Lartigue's monorail is ready to return to Listowel
When an American high school band leads a curious locomotive and two carriages through Listowel, Co Kerry, on March 20th a success story of the National Millennium Committee will have unfolded.
Mr Jimmy Deenihan TD, chairman of the Lartigue Monorail Restoration Project, running 500 metres along the old Great Southern Line, said that "but for the allocation of over €220,000 the Lartigue project would not have happened."
The project has survived on chicken suppers in Cricklewood, modest grants from the County Enterprise Board, and donations from the Ireland Funds and other bodies.
Running sometimes three times a day between Listowel and seaside Ballybunion from 1886-1924, the rail service carried scholars and sand. When the 20-m.p.h. train failed to scale a small hill it was dismantled and scrapped, its several parts dispersed among farm gates and shed roofs. But for farmer Mick Barry, who collected carriages and a large piece of track, there would be nothing whole.
An 11-member restoration committee put together by Mr Deenihan in 1998 all have connections with the original. Mr Jack McKenna drove on the Lartigue, for example; three generations of Mr Christy Holyoake's family worked on it, Mr Michael Guerin wrote a book about it.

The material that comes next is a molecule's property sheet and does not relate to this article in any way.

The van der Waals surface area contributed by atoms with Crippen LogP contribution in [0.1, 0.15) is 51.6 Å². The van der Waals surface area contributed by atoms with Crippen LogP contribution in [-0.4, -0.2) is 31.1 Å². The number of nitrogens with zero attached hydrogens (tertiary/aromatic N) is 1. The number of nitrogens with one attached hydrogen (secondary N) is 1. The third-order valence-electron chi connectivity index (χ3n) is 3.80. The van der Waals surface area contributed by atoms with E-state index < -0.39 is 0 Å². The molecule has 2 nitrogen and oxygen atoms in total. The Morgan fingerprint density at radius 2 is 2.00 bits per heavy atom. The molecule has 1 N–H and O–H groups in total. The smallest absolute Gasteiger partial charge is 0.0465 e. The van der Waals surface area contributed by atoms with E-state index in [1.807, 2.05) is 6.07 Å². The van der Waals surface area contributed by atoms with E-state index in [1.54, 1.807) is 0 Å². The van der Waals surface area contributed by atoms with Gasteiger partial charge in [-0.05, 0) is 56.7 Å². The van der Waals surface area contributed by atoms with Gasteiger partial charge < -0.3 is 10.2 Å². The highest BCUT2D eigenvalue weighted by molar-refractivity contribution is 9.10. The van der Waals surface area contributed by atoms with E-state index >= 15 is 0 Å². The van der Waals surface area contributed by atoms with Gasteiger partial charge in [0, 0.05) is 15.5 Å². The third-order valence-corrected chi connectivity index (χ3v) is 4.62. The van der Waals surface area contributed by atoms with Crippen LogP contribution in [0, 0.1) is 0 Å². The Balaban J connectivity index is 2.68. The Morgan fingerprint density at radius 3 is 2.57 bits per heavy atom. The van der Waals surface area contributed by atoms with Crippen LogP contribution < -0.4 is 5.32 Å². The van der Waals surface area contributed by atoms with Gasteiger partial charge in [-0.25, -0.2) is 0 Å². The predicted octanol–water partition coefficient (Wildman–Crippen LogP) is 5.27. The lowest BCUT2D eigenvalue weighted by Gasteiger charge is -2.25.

The monorail was designed by French engineer Charles Francois Marie-Therese Lartigue, as a cheap, easily-built railway that was ideal for areas of low population. He based his design on his observation of camels - legs high with the carriages on top.
As it ran on trestles at least a metre off the ground it would suit desert conditions and cope with mountain floods. The Lartigue monorail had been tried in Algeria in 1881, transporting esparto grass, using mules instead of engines. Kerry, however, proved the most successful.
The Lartigue's reconstruction will also attract rail enthusiasts, Mr Deenihan says. But then, at its height, much of its revenue came from tourists.